Musings about Water

I have been thinking about water a lot this year. Really, ever since the news broke about the catastrophic mess with the drinking water in Flint, Michigan. Still not resolved to anyone’s satisfaction.

Human bodies have been called walking sacks of water, because H2O comprises so much of our biological make up, averaging 50-60% (higher percentages in infants). Water is vital to our survival.

I have just returned from a short visit to the Pacific Northwest, specifically the Portland, Oregon, area. It rained off and on during our entire visit. Everything was soggy, including me. It was gray. I got tired of it, and annoyed. The cold, damp made my joints ache. But it was water, and we need our water.

As we visited various parts of the countryside I marveled at the way moisture shapes the landscape. Waterfalls galore. Moss of all kinds draped on trees, growing around trunks and branches, coating boulders and rock faces. Ferns gone amok.

The Columbia River gorge is a National Scenic Area, for good reason. I visited three impressively sized waterfalls that are named and well known, and saw myriad smaller waterfalls, perhaps ephemeral depending on rainfall levels. Multnomah Falls is perhaps the best known of the three I visited, though not my personal favorite. It is big, impressive, just a bit too much.


I preferred Wahkeena Falls, for its multilevel beauties. An upper falls and a lower falls that flowed under a bridge before tumbling down beautiful rocks, creating white water delights before running under the roadway on its way down to the Columbia River.

Upper Wahkeena Falls viewed thru lush vegetation
Lower Wahkeena Falls

A close second favorite is Horsetail Falls, simply because it is so near to the roadway that you can get more up close and personal, even if you don’t have time to hike.

So close it’s hard to get it all in a picture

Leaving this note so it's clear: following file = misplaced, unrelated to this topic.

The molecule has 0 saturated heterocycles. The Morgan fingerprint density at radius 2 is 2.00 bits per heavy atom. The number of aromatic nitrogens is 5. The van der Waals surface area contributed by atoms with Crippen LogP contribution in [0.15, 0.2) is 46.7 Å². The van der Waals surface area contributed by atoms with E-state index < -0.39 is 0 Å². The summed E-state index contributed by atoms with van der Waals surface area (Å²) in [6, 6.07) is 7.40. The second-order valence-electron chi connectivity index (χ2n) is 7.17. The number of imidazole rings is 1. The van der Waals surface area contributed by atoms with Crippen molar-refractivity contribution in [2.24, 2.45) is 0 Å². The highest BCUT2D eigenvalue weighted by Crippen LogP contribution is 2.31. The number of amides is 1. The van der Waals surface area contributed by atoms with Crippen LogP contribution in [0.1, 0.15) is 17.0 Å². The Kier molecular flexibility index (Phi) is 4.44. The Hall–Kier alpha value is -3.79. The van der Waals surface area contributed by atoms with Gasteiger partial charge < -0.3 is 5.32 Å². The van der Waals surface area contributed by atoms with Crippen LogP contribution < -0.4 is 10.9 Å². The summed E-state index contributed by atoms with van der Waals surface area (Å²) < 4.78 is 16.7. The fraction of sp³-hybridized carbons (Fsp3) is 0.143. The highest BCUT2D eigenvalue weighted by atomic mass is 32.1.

And the Columbia River itself is a wide, impressive body of water making its way to the Pacific Ocean. Water is everywhere, falling from the skies, falling from cliffs, down hills, down to the seas. Outside of us, inside of us. Vital. Precious.

Shouldn’t we protect it with all our might?

Which brings me back to Flint. Which takes me to Standing Rock Reservation and its protest sites in North Dakota. NoDAPL. They say water is sacred. They say water is life. It is. They call themselves the Water Protectors.

Energy Transfer Partners is the company building the pipeline that is meant to carry oil from the North Dakota Bakken fields, crossing the Missouri River (which drains into the Mississippi River near St. Louis), through Iowa, into Illinois. The Water Protectors worry about oil spills polluting the Missouri and Mississippi River basins, which provide drinking water for millions and millions of people. ETP says they operate very safe pipelines.

Sunoco is a wholly owned subsidiary of ETP, one of the four partners that make up the entire ETP entity. Consider this. Just this year, only two days apart, with the first on October 21st, two different pipelines leaked. The first in Pennsylvania, a Sunoco pipeline, dumped about 55,000 gallons of gasoline in Lycoming County. Flooding carried it into the Susquehanna River. A pipeline in Oklahoma, this one owned by Seaway Crude Pipeline company, sprang a leak two days later. The point being, no matter what company, no matter what promises of safety they make, leaks happen.

But they may happen to Sunoco more frequently than ETP would like to believe. Or admit.

NPR reported that Reuters analyzed government data on oil spills and found that Sunoco pipelines “leak more often than any other operator, with 200 releases since 2010.” You can read the article for yourself. I provide the link below.

Water. I have been musing about it. Perhaps we should all think about it. A lot. And a lot more seriously.


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